A Tidbit on the Debt Ceiling
Thankfully, there will be no game of chicken over the debt limit this year, as the Congress did the responsible thing and passed a clean debt limit increase to accommodate spending already budgeted.
As many probably know at this point, the origins of the debt ceiling mechanism is the 1917 Liberty Bond Act and over time the vote has mostly been pro forma. Recently, of course, that has changed.
Here’s a bit of history that is of interest: starting 1979 the House Rules were amended to create an automatic increase in the debt limit linked to the passage of the annual budget resolution (this was known as the “Gephardt Rule”).. That meant no debt ceiling fight in the House of the type we have witnessed of late, although the Senate lacked such a rule.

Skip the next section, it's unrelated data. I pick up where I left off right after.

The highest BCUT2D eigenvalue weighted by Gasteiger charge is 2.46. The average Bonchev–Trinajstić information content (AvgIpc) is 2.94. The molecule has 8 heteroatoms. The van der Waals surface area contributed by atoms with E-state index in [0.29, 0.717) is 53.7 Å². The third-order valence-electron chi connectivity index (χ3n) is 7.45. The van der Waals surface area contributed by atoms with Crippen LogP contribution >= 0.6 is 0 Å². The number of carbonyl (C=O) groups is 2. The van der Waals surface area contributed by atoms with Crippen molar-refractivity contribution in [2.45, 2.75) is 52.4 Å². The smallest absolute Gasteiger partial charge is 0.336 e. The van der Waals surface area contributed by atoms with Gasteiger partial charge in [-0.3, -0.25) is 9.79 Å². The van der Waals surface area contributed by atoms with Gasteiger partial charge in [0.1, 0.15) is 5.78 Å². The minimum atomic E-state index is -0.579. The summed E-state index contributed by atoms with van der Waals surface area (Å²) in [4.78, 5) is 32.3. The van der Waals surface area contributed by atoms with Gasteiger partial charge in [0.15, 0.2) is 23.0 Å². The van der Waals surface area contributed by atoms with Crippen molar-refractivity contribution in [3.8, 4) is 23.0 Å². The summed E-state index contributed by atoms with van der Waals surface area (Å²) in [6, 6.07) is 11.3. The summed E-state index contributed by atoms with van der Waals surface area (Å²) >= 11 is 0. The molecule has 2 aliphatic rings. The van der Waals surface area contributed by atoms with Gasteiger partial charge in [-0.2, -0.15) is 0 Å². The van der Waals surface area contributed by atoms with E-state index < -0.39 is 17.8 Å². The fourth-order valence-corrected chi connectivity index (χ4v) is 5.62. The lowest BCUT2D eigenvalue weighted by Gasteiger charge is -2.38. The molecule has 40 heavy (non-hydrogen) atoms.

The rule was repealed at the start of the 107th Congress (2001-2003, GOP majority), restored at the beginning of the 108th (2003-2005, GOP majority) and then repealed again at the start of the 112th (2011-2013, GOP majority).
In short, part of the reason the debt limit was not a major political football for many decades was because the House had a reasonable rule that automatically acknowledged that the amount set by the budget resolution should be covered by the debt limit.